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You say to a kid: "Drink [some] water" and he shakes his head. The following are possible responses. Which is the best?

  1. No drinking water?
  2. Not drink water?
  3. Not drinking water?
  4. No drink water?

I know that what has to follow after no and not, but with the situation above what would people usually start with, and also that after?

  • Your first words (You talk to a kid "drink water") are not a valid English sentence. Do you mean You ask a kid if he wants a drink of water, or You ask a kid for a drink of water, for example? – FumbleFingers Reinstate Monica May 29 '15 at 16:44
  • You ask a kid to drink water. – Joe Kim May 29 '15 at 16:50
  • A native speaker would be unlikely to say the exact words "Drink water" as an imperative like that. The normal form would be "Drink some water". If you don't think the kid shaking his head is an unambiguous refusal, and you want to confirm what he means, you might follow up with "Are you sure you don't want some water?", but none of your suggestions are at all likely. If you do understand, but just wish to echo back the situation in the form of a question phrased as a statement, perhaps "You don't want to drink water? [Okay, how about some beer?]" – FumbleFingers Reinstate Monica May 29 '15 at 16:57
  • #3 .... is a natural response – user6951 May 29 '15 at 17:28
  • @pazzo - only if you suspect the water source is not clean. Otherwise, none of them are appropriate responses, imo. – gone fishin' again. May 29 '15 at 19:50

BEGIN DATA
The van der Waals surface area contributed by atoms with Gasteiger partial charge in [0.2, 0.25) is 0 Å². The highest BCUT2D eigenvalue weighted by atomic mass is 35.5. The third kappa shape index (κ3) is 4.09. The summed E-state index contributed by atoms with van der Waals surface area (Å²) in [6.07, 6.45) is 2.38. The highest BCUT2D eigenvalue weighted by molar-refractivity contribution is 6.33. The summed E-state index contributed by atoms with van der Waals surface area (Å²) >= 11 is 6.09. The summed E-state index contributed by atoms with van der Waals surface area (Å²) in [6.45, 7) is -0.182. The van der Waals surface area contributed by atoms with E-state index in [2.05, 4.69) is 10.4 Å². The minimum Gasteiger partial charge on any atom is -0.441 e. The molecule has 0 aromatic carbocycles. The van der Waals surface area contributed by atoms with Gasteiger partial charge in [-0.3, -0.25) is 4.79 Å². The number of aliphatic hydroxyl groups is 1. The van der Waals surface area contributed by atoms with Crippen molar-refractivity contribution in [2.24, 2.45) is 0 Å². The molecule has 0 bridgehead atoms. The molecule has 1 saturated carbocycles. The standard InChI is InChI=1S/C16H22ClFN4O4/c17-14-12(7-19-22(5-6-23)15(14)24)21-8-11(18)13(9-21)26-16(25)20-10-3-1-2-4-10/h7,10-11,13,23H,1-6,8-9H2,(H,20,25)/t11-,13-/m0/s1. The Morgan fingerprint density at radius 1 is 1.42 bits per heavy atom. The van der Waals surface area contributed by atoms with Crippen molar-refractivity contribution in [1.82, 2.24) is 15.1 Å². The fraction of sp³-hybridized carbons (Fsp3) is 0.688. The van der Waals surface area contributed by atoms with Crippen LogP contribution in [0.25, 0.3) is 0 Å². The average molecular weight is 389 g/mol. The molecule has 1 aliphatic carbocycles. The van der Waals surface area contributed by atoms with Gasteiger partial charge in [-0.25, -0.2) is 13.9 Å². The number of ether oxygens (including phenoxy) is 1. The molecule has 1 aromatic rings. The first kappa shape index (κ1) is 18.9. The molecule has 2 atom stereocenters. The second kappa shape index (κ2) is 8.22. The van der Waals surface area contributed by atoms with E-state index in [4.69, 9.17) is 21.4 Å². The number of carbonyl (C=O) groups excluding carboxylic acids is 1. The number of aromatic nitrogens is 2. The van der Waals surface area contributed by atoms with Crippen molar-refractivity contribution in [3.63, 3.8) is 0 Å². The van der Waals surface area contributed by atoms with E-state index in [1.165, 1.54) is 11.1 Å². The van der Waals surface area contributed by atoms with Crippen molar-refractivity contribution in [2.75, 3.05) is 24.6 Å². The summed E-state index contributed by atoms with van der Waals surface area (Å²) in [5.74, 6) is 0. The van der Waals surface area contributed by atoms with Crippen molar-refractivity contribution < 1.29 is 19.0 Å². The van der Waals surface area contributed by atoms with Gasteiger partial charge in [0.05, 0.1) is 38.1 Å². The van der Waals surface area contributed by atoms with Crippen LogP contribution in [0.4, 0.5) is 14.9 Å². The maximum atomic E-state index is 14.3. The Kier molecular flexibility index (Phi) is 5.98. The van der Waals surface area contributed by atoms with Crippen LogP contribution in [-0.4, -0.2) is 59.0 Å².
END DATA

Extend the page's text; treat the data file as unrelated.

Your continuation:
2

Number 3 is correct and not all utterances require an overt subject and verb.

"Not drinking water?" is short for "[You are] not drinking water?"

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3

They're all incorrect, but for different reasons.

You could say, "You're not drinking?" or simply "No?"

Now, to explain why the four options you listed are wrong:

  1. "No drinking water?" sounds like a response to a statement about there being no available water to drink. 'Drinking' here is a participial adjective modifying 'water'.

  2. "Not drink water?" is a sentence fragment as it lacks a subject, and the verb tense is incorrect. If you add the implied subject, 'You', it reads: "You not drink water?" This is incorrect, and should take the participle for drink: "You are not drinking water?" Even then, while grammatically correct, it sounds idiomatically awkward. It would be better to say, "You're not drinking?"

  3. "Not drinking water?" is the closest to being correct, but wrong because it lacks a predicate (subject and verb). "You" + "are not" drinking water.

  4. "No drink water?" is incorrect. If you were to say, "You don't drink water?" it would be correct, but it has a different connotation. In other words, you are asking if the person doesn't drink water specifically, as opposed to other beverages.

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  • Thank you, andrewhl. But my question is which options I gave you above are appropriate, not that what possible responses I could come up with. – Joe Kim May 29 '15 at 16:53
  • I think what @andrewhl is saying is that the options presented in your question don't really make much sense. He's proposing alternatives. Maybe you could revise your original question to make it clearer what you're asking? – Kevin May 29 '15 at 17:03
  • I rewrote my response to more effectively answer your question. – andrewhl May 29 '15 at 17:05

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